Squeeze-off & gel patch repair methods for polyethylene pipe in natural gas distribution lines Public Deposited

http://ir.library.oregonstate.edu/concern/graduate_thesis_or_dissertations/0p096929g

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  • The natural gas industry has become essential in many areas in the United States. Currently there is over 37.5 million miles of natural gas distribution lines. A large majority of these lines are polyethylene pipes. With such a large percentage of polyethylene lines in use gas companies are continually looking for ways to improve repair procedures. The focus of this work was two fold. One of the objectives was to mechanically characterize the squeeze-off of polyethylene pipe, assess damage (if any) to the pipe and use this information in the design of a squeeze-off tool that could be used in a keyhole (18 inch diameter hole) by a single operator. Equations were developed to predict required squeeze-off forces under different conditions, such as temperature, tool radius, squeeze-rates, and swivel versus fixed jaws. This tool is now in commercial use across the US. The second objective was the development a patch consisting of a solvent swollen polyethylene film that can be applied to a live natural gas line, in a keyhole if necessary. This patch is applied under elevated temperature conditions allowing for a modified solvent weld, effectively repairing pipe lines in a quarter of the time of current repair procedures.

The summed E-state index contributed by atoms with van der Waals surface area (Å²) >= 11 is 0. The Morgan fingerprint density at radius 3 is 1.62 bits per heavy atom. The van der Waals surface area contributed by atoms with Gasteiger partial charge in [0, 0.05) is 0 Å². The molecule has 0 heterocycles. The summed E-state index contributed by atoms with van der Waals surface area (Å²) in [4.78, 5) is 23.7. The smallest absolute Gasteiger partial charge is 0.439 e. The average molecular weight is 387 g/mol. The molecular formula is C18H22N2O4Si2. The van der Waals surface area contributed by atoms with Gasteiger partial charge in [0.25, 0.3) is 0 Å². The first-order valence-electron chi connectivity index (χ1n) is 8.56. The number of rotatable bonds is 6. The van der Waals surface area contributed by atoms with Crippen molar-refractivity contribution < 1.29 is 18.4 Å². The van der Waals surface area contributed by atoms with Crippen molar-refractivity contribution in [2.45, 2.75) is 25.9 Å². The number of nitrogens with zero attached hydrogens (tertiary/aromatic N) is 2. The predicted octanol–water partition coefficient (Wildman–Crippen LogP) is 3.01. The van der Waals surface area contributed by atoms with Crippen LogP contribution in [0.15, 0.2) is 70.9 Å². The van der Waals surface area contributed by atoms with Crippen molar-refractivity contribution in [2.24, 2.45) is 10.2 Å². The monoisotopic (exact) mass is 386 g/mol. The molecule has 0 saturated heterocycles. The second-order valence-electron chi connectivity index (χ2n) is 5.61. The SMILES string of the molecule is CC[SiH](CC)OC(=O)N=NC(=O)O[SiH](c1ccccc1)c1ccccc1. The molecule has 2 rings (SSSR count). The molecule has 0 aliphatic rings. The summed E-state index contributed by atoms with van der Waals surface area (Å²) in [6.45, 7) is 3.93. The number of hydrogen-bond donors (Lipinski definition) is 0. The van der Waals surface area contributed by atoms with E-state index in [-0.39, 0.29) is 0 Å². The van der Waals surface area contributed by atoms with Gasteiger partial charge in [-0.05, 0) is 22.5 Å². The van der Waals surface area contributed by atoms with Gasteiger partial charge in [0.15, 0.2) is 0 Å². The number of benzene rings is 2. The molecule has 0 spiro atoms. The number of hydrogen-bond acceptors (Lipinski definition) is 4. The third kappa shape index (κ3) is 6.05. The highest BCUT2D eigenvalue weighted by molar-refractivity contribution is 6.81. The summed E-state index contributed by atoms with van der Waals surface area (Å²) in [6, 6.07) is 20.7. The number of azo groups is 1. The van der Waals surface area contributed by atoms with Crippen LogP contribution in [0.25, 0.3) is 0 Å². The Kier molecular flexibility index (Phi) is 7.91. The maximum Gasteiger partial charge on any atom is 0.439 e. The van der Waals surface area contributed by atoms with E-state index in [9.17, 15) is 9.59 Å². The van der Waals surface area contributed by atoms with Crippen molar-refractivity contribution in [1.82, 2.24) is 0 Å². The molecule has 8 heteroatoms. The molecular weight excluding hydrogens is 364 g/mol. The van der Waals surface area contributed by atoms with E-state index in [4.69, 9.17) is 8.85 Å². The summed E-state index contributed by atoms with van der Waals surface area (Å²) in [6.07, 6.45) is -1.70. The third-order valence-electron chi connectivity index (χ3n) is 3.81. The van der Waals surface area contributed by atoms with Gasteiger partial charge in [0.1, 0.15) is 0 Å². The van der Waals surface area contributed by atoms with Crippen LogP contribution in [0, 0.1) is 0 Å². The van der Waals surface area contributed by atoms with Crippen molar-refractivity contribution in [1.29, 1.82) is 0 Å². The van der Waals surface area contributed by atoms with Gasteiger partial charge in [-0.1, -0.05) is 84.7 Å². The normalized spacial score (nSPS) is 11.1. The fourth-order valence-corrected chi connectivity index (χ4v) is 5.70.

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  • description.provenance : Submitted by Kevin Harris (harriske@onid.orst.edu) on 2007-06-21T23:06:15Z No. of bitstreams: 1 Harris_thesis.pdf: 2198172 bytes, checksum: 8b12263f394f1d72266b4f35c85b0c55 (MD5)
  • description.provenance : Approved for entry into archive by Julie Kurtz(julie.kurtz@oregonstate.edu) on 2007-06-22T15:33:43Z (GMT) No. of bitstreams: 1 Harris_thesis.pdf: 2198172 bytes, checksum: 8b12263f394f1d72266b4f35c85b0c55 (MD5)
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